Resiliency of the application when updating the cluster Cubernetes
Somehow in the comments they asked the question, how does participation in Slurme differ from reading manuals on Couberntes. I asked Pavel Selivanov, Speaker Slurm-2 and MegaSlerm, to give a small example of what he would say at Slurm. I give the floor to him.
I administer the cluster Cubernétes. Recently, I needed to update the version of k8s and, including, restart all the machines in the cluster. I started the process at 12:00, and by the end of the working day everything was ready. And for the first time, I also followed the update process, and in the second I went for lunch for 1.5 hours (for the sake of justice, taking the laptop). The cluster was updated by itself, without my participation and imperceptibly for the clients, the development did not notice anything, the deployments continued, the service worked as usual.
What it looked like.
When rebooting machines there are two bad scenarios.
- The developer has launched the application / redis in one instance. No matter how carefully you take the car out of service, downtime will happen.
- There are 2 replicas of the application, and one is deployed. It went out, the only replica remained, and here comes the admin and puts out the last replica. Again, until the replica comes up after deployment, there will be downtime.
I could coordinate the reboot with the development, they say, stop the deployment, check the instances, I will restart the machines, but I like the idea of DevOps that human communication should be kept to a minimum. It is better to set up automation once, than to coordinate your actions every time.
Conditions of the problem
I use Amazon with its convenience and stability. Everything is automated, you can create and extinguish virtuals, check their availability, etc.
Cluster Kuburnetes is deployed, managed and updated via the kops utility, which I really love.
When updating kops, the node will automatically drain (kubectl drain node), wait until everything is evacuated from this node, delete it, create a new node in Amazon with the correct version of the components Cubernetic, attach it to the cluster, check that the node has moved into the cluster well, and so with all the nodes in a circle, until everywhere is the right version of Cubernets.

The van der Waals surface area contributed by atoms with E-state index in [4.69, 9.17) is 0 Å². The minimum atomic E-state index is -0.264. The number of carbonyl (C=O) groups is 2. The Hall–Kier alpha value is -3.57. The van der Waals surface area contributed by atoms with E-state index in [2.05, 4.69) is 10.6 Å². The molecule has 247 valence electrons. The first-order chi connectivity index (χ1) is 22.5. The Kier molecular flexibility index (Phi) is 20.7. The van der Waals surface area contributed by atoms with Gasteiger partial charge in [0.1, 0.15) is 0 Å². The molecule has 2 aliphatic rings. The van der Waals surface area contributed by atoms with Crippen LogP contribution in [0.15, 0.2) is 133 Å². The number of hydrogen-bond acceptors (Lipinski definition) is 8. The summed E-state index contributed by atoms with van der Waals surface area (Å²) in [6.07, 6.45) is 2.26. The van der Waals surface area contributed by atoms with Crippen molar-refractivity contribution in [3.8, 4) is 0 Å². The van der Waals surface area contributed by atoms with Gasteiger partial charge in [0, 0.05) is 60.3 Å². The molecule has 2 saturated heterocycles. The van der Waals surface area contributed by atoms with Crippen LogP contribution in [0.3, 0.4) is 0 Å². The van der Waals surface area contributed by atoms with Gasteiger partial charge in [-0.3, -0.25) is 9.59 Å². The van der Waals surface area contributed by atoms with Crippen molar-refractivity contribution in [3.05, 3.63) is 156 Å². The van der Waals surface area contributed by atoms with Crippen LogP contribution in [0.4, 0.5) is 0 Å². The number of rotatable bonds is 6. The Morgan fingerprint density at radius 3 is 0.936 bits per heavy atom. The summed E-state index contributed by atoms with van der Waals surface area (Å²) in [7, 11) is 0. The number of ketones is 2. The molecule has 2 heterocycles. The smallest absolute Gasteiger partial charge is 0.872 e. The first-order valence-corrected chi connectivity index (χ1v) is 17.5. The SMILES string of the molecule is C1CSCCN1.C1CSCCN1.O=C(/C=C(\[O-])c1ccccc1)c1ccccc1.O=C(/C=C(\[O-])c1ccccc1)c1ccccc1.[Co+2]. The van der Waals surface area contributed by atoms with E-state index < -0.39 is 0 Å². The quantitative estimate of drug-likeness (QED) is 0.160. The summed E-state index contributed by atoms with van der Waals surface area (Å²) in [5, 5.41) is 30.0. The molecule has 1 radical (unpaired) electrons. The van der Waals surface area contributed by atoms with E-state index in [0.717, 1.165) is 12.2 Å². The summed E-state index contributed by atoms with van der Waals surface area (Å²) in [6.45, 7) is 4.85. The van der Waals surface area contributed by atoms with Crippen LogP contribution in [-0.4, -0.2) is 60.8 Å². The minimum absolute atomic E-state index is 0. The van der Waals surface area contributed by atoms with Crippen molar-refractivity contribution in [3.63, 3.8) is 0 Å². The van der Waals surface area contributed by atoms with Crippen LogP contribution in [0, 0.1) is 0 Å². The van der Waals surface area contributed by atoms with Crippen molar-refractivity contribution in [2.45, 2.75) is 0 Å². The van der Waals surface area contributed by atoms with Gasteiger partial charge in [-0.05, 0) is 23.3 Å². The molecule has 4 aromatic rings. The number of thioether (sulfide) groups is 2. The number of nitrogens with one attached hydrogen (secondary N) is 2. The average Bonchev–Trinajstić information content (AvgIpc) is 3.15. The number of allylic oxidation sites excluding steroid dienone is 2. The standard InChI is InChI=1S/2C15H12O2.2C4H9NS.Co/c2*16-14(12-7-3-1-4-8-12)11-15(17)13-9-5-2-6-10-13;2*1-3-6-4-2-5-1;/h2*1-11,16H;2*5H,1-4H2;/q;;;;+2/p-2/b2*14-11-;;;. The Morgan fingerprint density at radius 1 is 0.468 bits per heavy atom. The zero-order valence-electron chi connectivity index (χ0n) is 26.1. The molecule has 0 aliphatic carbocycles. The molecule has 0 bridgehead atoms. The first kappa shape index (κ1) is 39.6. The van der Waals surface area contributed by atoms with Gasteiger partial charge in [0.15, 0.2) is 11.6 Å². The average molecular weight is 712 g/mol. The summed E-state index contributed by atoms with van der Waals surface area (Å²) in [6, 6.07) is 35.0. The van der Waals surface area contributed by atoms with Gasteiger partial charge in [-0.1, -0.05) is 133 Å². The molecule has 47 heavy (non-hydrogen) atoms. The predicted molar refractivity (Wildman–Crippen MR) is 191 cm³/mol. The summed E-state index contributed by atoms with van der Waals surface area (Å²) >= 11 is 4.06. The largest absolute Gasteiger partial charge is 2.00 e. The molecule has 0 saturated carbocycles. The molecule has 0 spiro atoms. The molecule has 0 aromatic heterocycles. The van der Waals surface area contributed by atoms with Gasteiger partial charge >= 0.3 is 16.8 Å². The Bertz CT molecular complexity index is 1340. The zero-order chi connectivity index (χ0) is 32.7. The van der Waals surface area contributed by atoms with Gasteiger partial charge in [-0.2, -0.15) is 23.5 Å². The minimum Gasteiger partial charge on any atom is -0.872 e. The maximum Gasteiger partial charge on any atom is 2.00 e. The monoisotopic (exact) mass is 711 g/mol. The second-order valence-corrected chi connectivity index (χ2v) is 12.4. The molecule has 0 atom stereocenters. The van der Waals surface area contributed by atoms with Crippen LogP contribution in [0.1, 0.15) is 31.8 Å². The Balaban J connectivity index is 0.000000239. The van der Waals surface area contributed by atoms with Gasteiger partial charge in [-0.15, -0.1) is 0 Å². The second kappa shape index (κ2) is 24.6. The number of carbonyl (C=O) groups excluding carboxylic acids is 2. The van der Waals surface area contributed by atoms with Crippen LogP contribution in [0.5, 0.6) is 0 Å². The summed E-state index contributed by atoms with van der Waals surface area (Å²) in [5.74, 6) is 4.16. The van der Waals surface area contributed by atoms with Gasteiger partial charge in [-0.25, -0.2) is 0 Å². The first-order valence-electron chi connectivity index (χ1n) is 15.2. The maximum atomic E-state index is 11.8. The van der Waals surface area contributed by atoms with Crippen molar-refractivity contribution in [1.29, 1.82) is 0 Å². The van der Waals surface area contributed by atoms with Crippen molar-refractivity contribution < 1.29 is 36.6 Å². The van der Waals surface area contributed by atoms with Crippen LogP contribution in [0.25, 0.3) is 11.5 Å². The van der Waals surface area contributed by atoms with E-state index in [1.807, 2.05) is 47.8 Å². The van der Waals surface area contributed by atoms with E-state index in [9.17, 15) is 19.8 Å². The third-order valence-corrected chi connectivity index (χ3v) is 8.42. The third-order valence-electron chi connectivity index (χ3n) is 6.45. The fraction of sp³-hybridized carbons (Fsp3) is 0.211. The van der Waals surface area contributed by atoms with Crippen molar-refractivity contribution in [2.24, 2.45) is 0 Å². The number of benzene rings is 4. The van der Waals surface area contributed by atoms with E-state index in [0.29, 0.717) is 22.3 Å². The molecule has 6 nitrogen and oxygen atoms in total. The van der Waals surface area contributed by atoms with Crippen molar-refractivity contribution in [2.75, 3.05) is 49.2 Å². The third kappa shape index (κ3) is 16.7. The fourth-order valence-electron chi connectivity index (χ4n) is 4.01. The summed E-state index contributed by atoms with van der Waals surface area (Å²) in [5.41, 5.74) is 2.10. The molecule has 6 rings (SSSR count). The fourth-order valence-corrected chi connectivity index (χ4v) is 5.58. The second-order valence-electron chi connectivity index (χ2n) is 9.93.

In CI, I use kube-lint to check all the manifests that will run in Cubernette. Helm Template throws out everything that is going to run, I set up a unloading linter for unloading, which evaluates everything according to specified rules.
For example, one of the rules says that for any application in the Cuberentes cluster, the number of replicas must be at least 2.
If there are no replicas at all (which is 1 by default), their number is 0 or 1, kube-lint prohibits the cluster with a cluster to avoid problems in future.
For example, a warm design by design is designed so that one replica remains. In this case, there is the pod disruption budget, where max_unavailable and min_available are set for the application running in Cubernetworks. If you need to always have at least 1 replica, set min_available = 1.
There were 2 replicas, it was deployed, 1 replica died, 1 was left. On the machine where the replica lives, the admin starts the kubectl drain node. In theory, Kuburnetes should start to delete this live replica and transport it to another node. But it works pod disruption budget. Kuburnetes says to the admin: sorry, there is a replica here, if we remove it, we will break the pod disruption budget. Smart drain node hangs before the timeout expires and tries to drop the node. If the deployment is finished and both replicas become available, the replica on this node will be displayed.
On MegaSlurme, I will show a complete set of rules that allows me to drink coffee in a cafe, while the Cubernethes cluster is updated with a restart of all the nodes.
My topics on Slurm :
- Familiarity with Kubernetes, the main components
- Cluster device, main components, fault tolerance, k8s network
- Kubernetes Advanced Abstractions
- Logging and monitoring
My topics on MegaSlreme :
- The process of creating a failover cluster from within
- Authorization in the cluster using an external provider
- Secure and highly available applications in a cluster
- Implementing deployment strategies other than RollingUpdate
- Trabshuting in Kubernetes